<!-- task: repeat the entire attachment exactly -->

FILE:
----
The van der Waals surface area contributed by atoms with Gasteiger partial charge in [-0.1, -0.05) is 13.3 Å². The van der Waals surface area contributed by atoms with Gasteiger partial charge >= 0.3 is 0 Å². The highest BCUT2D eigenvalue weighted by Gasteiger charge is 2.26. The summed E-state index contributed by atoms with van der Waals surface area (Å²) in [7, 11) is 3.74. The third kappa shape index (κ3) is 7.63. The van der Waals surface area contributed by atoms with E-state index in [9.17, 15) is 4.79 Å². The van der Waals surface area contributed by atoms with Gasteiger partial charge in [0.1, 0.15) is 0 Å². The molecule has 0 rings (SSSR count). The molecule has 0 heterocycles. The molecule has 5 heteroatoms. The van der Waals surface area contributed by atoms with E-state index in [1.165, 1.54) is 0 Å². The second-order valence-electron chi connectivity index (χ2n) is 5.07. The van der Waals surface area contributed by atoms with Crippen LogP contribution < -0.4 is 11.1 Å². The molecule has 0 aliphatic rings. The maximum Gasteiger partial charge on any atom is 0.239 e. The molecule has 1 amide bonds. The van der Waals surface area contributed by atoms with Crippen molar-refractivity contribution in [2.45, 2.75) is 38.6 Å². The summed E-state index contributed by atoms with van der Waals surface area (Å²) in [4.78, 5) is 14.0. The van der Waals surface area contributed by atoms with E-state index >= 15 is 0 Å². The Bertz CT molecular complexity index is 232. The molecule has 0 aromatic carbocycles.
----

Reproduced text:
The van der Waals surface area contributed by atoms with Gasteiger partial charge in [-0.1, -0.05) is 13.3 Å². The van der Waals surface area contributed by atoms with Gasteiger partial charge >= 0.3 is 0 Å². The highest BCUT2D eigenvalue weighted by Gasteiger charge is 2.26. The summed E-state index contributed by atoms with van der Waals surface area (Å²) in [7, 11) is 3.74. The third kappa shape index (κ3) is 7.63. The van der Waals surface area contributed by atoms with E-state index in [9.17, 15) is 4.79 Å². The van der Waals surface area contributed by atoms with Gasteiger partial charge in [0.1, 0.15) is 0 Å². The molecule has 0 rings (SSSR count). The molecule has 0 heterocycles. The molecule has 5 heteroatoms. The van der Waals surface area contributed by atoms with E-state index in [1.165, 1.54) is 0 Å². The second-order valence-electron chi connectivity index (χ2n) is 5.07. The van der Waals surface area contributed by atoms with Crippen LogP contribution < -0.4 is 11.1 Å². The molecule has 0 aliphatic rings. The maximum Gasteiger partial charge on any atom is 0.239 e. The molecule has 1 amide bonds. The van der Waals surface area contributed by atoms with Crippen molar-refractivity contribution in [2.45, 2.75) is 38.6 Å². The summed E-state index contributed by atoms with van der Waals surface area (Å²) in [4.78, 5) is 14.0. The van der Waals surface area contributed by atoms with E-state index >= 15 is 0 Å². The Bertz CT molecular complexity index is 232. The molecule has 0 aromatic carbocycles.